Rebellion Is Justified!: Lenin and Science

Monday, May 15

Lenin and Science

Upholding scientific method is one of the characteristics that distinguishes communist, scientific socialist thinkers from those with idealist and utopianist conceptions. Let us take up the example of Lenin, for instance.

Lenin acknowledged the universally revolutionary role of scientific method. Particularly, Lenin acknowledged the crucial role that science, technology and the accumulation of capital played in terms of allowing for the oppressed nations to transcend feudalism and imperialist domination. Science is a key not only to achieving material abundance, but also serves to challenge ossified class and productive relationships. Soviet policy under Lenin aimed to raise the cultural and technical level of the proletariat to the level of the workers who were engaged in engineering and other technical work with the objective of eliminating the differences between mental and physical labor. In both theory and practice, Lenin was committed to scientific method.[1]

It is only certain false friends of the national liberation struggles that would, perhaps in the name of a false “anti-imperialism” or of “zero growth,” adopt an anti-science, anti-capital accumulation standpoint. But this is not the standpoint of Lenin. The question of the role of scientific method is a demarcation between scientific socialism as upheld by Lenin, and the various utopian socialist currents of thought. Some revolutionary-minded people see scientific endeavor and its technological product as an optional, secondary political matter for a new society as compared with the simple redistribution of existing wealth. However, Lenin understood the absolute value of developing the material base of production as the prerequisite for class liberation. While Lenin held that, for the nations oppressed by imperialism, the stage of bourgeois-directed capitalist development need not follow liberation from imperialist-dictated semi-feudalism, he did not hold that the period of capital accumulation analogous to capitalist development could be bypassed. That is, Lenin held that, due to the emergence of imperialism, the bourgeoisie in the oppressed nations could not fulfill what has been understood by Marxists to be their historical task, the development of material abundance, and that completing this task would fall to the proletariat and its allies. While Lenin held that a semi-feudal nation could chart a course of socialist development without going through a capitalist stage, never did he negate the necessity for building up mighty productive forces with scientific workers at their core.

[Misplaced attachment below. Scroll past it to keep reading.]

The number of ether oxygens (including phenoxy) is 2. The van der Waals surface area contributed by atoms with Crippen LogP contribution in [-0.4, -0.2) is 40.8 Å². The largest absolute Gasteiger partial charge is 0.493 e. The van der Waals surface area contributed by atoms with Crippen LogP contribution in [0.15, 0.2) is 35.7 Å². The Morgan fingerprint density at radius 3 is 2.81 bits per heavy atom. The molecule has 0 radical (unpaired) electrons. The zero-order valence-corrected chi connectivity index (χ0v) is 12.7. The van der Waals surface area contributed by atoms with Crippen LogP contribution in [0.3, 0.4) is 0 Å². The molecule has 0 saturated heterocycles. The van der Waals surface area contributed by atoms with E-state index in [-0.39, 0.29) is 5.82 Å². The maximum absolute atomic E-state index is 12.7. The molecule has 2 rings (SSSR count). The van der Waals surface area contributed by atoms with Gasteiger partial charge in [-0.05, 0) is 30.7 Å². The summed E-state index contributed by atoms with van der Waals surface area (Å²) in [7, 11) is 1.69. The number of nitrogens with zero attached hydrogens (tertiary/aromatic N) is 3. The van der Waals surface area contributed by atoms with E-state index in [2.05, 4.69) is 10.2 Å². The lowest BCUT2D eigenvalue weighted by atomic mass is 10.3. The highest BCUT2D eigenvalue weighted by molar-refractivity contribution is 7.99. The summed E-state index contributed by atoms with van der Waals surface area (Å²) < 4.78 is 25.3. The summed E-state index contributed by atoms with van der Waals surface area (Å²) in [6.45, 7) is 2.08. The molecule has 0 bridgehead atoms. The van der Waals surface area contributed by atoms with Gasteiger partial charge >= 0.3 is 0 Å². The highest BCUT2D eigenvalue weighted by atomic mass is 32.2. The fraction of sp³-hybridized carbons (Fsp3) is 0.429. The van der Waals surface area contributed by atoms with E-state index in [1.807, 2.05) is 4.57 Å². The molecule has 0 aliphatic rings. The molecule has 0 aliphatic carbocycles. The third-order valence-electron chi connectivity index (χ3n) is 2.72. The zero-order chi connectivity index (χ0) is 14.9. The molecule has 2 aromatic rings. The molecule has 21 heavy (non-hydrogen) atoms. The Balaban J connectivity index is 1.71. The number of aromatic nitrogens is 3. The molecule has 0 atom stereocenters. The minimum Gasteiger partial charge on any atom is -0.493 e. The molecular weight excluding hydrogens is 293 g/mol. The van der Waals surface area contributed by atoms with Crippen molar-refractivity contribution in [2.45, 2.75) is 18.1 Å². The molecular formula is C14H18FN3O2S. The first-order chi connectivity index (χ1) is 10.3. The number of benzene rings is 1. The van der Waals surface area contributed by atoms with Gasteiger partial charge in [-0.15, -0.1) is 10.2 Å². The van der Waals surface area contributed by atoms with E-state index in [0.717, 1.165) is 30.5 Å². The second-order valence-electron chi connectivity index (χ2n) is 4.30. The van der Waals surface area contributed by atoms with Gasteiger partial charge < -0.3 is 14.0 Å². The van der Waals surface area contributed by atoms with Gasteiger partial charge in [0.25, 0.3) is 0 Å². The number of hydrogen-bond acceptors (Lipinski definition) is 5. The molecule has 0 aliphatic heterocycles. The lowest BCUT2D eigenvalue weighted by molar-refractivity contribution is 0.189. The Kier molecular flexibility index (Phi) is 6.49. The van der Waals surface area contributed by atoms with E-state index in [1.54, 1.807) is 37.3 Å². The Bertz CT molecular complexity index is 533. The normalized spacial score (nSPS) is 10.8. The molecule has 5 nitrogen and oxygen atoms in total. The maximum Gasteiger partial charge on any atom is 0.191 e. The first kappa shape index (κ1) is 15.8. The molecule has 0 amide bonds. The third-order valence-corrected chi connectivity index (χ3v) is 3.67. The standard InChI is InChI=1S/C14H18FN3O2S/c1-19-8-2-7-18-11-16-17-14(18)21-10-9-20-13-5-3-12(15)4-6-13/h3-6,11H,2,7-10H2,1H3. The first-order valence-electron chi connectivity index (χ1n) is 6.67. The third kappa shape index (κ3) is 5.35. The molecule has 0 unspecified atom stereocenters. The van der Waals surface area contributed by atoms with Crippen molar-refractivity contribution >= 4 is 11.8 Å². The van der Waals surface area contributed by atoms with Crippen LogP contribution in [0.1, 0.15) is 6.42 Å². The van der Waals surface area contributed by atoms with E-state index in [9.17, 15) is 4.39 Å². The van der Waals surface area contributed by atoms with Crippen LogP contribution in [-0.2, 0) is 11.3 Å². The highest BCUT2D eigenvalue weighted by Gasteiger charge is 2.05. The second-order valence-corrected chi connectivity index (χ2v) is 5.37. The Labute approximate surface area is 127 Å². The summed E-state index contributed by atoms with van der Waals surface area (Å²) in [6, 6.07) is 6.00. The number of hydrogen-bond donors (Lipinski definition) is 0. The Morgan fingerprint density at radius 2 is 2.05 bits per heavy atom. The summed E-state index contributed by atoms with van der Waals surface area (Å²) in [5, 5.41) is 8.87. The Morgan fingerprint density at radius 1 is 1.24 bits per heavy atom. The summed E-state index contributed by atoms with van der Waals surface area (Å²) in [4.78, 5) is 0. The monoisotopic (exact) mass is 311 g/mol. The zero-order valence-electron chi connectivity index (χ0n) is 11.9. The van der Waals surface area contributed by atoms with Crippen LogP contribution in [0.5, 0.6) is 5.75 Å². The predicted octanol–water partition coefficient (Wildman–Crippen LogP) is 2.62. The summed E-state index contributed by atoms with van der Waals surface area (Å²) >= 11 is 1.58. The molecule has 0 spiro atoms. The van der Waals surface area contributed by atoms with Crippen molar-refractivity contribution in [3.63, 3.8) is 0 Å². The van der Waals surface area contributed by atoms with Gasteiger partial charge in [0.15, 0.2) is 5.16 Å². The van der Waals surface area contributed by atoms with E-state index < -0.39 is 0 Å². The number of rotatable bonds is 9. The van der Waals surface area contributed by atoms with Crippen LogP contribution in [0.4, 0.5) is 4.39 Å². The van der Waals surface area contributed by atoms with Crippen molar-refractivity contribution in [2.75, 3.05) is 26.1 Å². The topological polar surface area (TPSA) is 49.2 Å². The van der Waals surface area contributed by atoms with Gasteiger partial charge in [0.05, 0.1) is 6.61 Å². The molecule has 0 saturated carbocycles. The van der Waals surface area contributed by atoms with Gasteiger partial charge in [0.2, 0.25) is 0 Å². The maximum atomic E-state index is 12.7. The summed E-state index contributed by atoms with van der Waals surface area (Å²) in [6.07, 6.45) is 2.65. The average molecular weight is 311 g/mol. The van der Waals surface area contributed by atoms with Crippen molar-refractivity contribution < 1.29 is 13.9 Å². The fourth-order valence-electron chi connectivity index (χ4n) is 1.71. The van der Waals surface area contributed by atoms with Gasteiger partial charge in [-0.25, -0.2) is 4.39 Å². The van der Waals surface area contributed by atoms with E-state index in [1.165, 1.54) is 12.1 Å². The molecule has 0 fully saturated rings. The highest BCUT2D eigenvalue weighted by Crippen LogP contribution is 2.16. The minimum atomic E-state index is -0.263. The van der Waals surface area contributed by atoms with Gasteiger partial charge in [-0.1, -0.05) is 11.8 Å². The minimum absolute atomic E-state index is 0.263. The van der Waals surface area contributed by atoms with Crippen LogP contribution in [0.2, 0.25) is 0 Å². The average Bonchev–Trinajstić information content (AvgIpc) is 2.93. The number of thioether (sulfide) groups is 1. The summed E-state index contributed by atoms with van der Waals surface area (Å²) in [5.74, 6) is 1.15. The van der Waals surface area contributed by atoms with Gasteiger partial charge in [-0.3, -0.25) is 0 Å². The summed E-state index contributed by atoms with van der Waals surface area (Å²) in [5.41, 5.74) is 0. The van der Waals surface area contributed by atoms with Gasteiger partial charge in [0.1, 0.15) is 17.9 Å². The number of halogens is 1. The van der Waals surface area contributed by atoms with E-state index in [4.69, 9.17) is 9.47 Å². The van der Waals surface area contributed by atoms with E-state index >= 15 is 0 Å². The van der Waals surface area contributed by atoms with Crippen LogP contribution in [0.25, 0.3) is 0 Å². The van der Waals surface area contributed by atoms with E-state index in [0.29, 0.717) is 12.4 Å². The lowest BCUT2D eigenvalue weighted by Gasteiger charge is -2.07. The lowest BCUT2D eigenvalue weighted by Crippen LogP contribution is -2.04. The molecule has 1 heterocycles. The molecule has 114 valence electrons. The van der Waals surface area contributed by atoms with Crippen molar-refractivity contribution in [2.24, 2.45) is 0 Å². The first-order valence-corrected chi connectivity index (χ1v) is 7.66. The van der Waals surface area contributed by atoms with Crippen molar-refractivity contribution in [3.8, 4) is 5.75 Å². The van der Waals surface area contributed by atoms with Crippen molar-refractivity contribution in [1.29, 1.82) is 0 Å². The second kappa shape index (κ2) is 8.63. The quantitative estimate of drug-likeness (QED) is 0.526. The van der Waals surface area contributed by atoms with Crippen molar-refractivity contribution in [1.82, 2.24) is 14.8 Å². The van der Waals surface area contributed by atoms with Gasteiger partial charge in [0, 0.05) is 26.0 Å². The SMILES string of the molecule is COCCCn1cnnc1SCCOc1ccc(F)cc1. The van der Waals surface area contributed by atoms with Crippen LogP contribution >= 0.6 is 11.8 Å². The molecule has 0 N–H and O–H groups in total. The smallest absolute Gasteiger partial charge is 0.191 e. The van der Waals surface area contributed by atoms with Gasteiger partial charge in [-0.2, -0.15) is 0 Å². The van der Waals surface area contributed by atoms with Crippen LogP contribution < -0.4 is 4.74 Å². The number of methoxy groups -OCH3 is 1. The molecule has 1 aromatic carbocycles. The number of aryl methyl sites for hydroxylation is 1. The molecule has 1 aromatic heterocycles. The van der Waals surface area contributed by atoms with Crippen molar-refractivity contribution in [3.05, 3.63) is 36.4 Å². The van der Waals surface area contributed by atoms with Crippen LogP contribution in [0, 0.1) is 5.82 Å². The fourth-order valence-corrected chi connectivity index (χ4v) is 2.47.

Ted Kazcynski provides an extreme yet succinct demonstration of Luddite, utopian opposition to scientific method and technology. His “manifesto” proclaimed:

The system needs scientists, mathematicians and engineers. It can't function without them. So heavy pressure is put on children to excel in these fields. It isn't natural for an adolescent human being to spend the bulk of his time sitting at a desk absorbed in study. A normal adolescent wants to spend his time in active contact with the real world. Among primitive peoples the things that children are trained to do are in natural harmony with natural human impulses. Among the American Indians, for example, boys were trained in active outdoor pursuits -- just the sort of things that boys like.[2]

Here, Kazcynski makes clear that he sees science as a burden alien to the so-called “natural” man, exemplified by the indigenous Americans and their more “natural human impulses” of physical activity. Indeed, this line of thought hearkens to the national socialist cult of so-called “physical culture.”[3] Kazcynski precludes the idea of non-alienated universal labor, and instead projects a cult of a bestial “nature.” Science, however, has a potential to serve as an egalitarian force and to challenge customary authority by shattering axiomatic agreements about what is known. The shattering of customary agreements and underlying assumptions is the dialectical process by which new knowledge comes into being through scientific discovery. It is this discovery, this human self-development that Kazcynski eschews in favor of “natural human impulses,” of unconscious “active outdoor pursuits.” Scientific socialist thinkers see science as a uniquely human, even voluntarist endeavor to willfully transform humankind’s world, and, as a derivative effect of this, recognize that the exercise of scientific method serves to continuously challenge the existing social, axiomatic assumptions.

With regard to science in today’s political arena, if Lenin were to condemn anyone as furthering the cause of imperialism, it would be those Luddites and utopianists who wish to deprive the peoples of the oppressed nations access to the technology necessary to develop the productive forces. Lenin would condemn Earth First ecologists, who proclaim “a new biocentric paradigm based on the intrinsic value of all natural things: Deep Ecology. Earth First believes in wilderness for its own sake.”[4] Lenin would condemn Kazcynski. Lenin would uphold the central role of science in the cause of human freedom.

Endnotes
[1] See Lenin’s slogan, “Communism equals Soviet power plus electrification” as embodying Lenin’s commitment to the role of technical improvements in the process of building socialism.

[2] Kazcynski, Ted. Industrial Society And Its Future, Paragraph 115.

[3] See Mein Kampf, in which Hitler argues that sporting and physical pursuits are superior to study.

[4] Earth First: An Introductory Primer.